This post originally appeared on Daily Express :: Health Feed
Diabetes is a very common condition that affects upwards of five million people across the UK. But there are also huge numbers of people that have diabetes without even knowing it. You might be at risk of high blood sugar if you develop a number of tell-tale signs.
Type 2 diabetes is caused by the body not producing enough of the hormone insulin, or the body not reacting to insulin.
About 90 percent of all diabetes patients have type 2 diabetes, which can usually be managed with lifestyle changes.
But it can be quite difficult to know if you have diabetes, because the symptoms can go unnoticed for long periods of time.
In fact, huge numbers of people have their diabetes diagnosed after a routine health check at their doctor’s surgery.
Diabetes could also lead to persistent itchiness all over the body, it added.
It may feel like a reoccurring, overwhelming itchiness in your hands, feet and lower legs.
Around 30 percent of patients may find that their hearing starts to get worse, said the chiropractor.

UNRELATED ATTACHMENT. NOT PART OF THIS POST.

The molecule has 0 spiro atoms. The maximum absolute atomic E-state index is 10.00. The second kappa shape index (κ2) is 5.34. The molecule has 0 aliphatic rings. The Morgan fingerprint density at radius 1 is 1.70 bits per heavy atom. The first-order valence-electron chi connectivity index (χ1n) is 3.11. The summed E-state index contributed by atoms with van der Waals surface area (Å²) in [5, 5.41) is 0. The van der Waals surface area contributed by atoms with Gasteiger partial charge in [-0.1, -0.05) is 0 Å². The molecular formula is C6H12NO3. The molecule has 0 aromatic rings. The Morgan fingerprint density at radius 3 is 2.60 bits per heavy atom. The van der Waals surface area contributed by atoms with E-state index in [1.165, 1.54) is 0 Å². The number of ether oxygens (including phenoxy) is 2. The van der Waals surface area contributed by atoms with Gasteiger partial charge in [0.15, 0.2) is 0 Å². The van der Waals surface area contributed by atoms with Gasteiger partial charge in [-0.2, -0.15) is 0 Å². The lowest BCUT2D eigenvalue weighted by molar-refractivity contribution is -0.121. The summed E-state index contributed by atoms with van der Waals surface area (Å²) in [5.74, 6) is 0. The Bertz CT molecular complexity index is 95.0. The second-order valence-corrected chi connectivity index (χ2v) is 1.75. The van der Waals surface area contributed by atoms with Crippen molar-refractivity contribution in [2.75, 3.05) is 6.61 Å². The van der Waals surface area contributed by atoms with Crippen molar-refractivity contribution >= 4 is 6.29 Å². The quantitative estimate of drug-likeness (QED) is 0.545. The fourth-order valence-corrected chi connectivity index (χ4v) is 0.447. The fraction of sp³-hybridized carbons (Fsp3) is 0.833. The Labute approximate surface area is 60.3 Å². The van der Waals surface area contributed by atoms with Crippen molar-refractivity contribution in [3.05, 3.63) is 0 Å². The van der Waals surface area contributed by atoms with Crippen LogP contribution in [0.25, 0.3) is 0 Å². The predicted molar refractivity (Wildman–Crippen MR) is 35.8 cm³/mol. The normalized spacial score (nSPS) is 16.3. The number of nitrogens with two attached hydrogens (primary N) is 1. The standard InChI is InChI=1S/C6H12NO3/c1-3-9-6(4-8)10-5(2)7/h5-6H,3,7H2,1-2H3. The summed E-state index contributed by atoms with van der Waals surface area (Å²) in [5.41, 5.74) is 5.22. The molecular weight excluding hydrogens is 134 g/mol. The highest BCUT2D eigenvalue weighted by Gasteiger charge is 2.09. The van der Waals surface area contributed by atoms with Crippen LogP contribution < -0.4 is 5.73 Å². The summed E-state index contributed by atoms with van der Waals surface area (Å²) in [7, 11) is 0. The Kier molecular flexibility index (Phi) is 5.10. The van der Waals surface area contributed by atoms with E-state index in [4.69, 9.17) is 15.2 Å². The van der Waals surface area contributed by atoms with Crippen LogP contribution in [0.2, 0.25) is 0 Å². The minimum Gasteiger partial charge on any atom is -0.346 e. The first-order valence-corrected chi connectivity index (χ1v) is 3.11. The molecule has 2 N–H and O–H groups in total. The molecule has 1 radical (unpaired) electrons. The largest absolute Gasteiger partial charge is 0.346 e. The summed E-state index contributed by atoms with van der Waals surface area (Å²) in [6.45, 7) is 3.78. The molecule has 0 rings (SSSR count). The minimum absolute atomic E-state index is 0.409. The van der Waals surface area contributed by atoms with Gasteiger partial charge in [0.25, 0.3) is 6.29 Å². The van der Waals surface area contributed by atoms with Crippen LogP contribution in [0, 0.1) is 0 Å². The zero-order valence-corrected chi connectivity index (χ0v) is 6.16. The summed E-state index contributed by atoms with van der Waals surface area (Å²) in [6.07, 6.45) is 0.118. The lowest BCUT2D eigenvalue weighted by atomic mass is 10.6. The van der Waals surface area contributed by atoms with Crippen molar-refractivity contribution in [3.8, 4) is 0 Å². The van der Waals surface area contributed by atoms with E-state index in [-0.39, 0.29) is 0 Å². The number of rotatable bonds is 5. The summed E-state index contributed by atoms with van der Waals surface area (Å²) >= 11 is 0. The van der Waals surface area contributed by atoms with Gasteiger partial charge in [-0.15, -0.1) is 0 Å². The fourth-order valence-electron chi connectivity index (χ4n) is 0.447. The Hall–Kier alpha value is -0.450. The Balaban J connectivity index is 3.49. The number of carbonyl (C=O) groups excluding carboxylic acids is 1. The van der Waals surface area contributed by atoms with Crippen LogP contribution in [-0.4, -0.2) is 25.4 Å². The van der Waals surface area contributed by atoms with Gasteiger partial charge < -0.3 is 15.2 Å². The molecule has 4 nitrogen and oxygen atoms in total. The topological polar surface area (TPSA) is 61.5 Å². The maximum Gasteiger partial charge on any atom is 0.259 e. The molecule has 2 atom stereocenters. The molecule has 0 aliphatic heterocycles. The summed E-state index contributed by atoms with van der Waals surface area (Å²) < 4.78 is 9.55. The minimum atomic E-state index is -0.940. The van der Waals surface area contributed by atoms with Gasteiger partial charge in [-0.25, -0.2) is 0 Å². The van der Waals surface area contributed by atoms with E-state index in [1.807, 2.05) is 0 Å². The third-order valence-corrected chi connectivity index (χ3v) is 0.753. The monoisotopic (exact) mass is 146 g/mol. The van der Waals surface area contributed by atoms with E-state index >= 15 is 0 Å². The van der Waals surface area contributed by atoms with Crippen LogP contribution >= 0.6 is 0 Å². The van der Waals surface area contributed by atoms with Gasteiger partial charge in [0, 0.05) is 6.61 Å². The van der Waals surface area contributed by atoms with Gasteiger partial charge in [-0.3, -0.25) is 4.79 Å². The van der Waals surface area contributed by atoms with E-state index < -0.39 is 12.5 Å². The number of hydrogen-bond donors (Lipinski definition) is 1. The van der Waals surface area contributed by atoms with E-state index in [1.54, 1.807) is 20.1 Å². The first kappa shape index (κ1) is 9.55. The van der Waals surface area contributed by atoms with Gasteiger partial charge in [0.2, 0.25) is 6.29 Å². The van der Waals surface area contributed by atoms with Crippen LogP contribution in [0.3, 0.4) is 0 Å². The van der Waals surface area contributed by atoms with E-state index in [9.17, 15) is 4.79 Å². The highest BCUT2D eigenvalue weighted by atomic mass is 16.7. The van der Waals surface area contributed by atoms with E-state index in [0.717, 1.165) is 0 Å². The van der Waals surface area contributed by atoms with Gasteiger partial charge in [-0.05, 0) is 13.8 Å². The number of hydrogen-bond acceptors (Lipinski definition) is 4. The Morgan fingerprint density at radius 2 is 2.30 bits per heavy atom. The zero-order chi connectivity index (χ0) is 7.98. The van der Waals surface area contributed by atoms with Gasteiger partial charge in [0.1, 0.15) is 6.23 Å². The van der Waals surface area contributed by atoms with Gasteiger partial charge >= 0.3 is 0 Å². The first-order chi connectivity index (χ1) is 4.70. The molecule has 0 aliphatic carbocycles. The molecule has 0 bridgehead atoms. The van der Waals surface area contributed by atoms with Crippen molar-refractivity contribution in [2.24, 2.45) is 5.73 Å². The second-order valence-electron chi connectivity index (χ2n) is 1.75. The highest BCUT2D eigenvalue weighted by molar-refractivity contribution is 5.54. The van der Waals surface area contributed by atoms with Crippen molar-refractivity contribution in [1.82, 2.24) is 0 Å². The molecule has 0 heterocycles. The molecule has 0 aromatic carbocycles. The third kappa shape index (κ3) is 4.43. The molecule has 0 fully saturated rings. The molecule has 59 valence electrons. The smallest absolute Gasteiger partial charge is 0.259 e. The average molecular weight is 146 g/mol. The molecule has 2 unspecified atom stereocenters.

The condition might damage the blood vessels and nerves to the inner ear, which subsequently leads to hearing loss.
“You may not experience the more common symptoms of type 2 diabetes, like numb feet or hands, endless trips to the bathroom, or insatiable thirst,” it said.
“There are some lesser-known signs that may indicate blood sugar problems.
“The onset of type 2 diabetes can still show some of the better-known symptoms. But don’t dismiss these other bizarre signs in your body.
“Talk to your doctor about checking your blood sugar before diabetes causes lasting damage to your health.”
The most common symptoms of diabetes include passing more urine than normal, feeling very tired, and even having cuts or wounds that take longer to heal.
If you’re worried that you might have diabetes, it’s always a good idea to speak to a doctor.
A quick blood test should be enough to reveal whether you’re at risk of the condition.
Diagnosing diabetes early is essential, as it increases the risk of some deadly complications, including strokes and heart disease.